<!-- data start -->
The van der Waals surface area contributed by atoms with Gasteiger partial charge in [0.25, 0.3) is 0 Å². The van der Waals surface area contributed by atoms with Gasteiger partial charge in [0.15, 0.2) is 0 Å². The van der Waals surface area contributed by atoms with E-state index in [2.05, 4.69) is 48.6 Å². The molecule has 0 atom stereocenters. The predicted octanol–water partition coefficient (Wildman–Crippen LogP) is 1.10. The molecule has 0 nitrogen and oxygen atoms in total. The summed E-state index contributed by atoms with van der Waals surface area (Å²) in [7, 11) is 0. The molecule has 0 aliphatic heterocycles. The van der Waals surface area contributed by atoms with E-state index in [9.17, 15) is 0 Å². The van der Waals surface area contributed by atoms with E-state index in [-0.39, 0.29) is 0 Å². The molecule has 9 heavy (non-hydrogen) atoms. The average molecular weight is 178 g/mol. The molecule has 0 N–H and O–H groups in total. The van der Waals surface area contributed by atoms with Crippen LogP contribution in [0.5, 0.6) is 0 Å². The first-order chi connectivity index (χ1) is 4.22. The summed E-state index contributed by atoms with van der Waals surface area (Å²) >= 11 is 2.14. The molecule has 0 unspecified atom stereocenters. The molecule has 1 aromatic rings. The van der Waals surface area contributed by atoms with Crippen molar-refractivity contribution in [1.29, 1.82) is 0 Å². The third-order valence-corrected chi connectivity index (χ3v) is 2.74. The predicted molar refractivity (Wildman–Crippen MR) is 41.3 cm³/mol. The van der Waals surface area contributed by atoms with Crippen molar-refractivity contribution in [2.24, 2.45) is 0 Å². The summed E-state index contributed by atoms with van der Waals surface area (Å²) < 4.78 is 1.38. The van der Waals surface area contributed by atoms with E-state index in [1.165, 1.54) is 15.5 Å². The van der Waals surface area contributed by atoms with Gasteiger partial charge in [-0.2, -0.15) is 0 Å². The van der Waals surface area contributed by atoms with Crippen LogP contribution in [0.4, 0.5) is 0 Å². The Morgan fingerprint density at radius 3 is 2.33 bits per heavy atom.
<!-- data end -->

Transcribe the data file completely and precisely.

The van der Waals surface area contributed by atoms with Gasteiger partial charge in [0.25, 0.3) is 0 Å². The van der Waals surface area contributed by atoms with Gasteiger partial charge in [0.15, 0.2) is 0 Å². The van der Waals surface area contributed by atoms with E-state index in [2.05, 4.69) is 48.6 Å². The molecule has 0 atom stereocenters. The predicted octanol–water partition coefficient (Wildman–Crippen LogP) is 1.10. The molecule has 0 nitrogen and oxygen atoms in total. The summed E-state index contributed by atoms with van der Waals surface area (Å²) in [7, 11) is 0. The molecule has 0 aliphatic heterocycles. The van der Waals surface area contributed by atoms with E-state index in [9.17, 15) is 0 Å². The van der Waals surface area contributed by atoms with E-state index in [-0.39, 0.29) is 0 Å². The molecule has 9 heavy (non-hydrogen) atoms. The average molecular weight is 178 g/mol. The molecule has 0 N–H and O–H groups in total. The van der Waals surface area contributed by atoms with Crippen LogP contribution in [0.5, 0.6) is 0 Å². The first-order chi connectivity index (χ1) is 4.22. The summed E-state index contributed by atoms with van der Waals surface area (Å²) >= 11 is 2.14. The molecule has 0 unspecified atom stereocenters. The molecule has 1 aromatic rings. The van der Waals surface area contributed by atoms with Crippen molar-refractivity contribution in [1.29, 1.82) is 0 Å². The third-order valence-corrected chi connectivity index (χ3v) is 2.74. The predicted molar refractivity (Wildman–Crippen MR) is 41.3 cm³/mol. The van der Waals surface area contributed by atoms with Crippen molar-refractivity contribution in [2.24, 2.45) is 0 Å². The summed E-state index contributed by atoms with van der Waals surface area (Å²) < 4.78 is 1.38. The van der Waals surface area contributed by atoms with E-state index in [1.165, 1.54) is 15.5 Å². The van der Waals surface area contributed by atoms with Gasteiger partial charge in [-0.2, -0.15) is 0 Å². The van der Waals surface area contributed by atoms with Crippen LogP contribution in [0.4, 0.5) is 0 Å². The Morgan fingerprint density at radius 3 is 2.33 bits per heavy atom.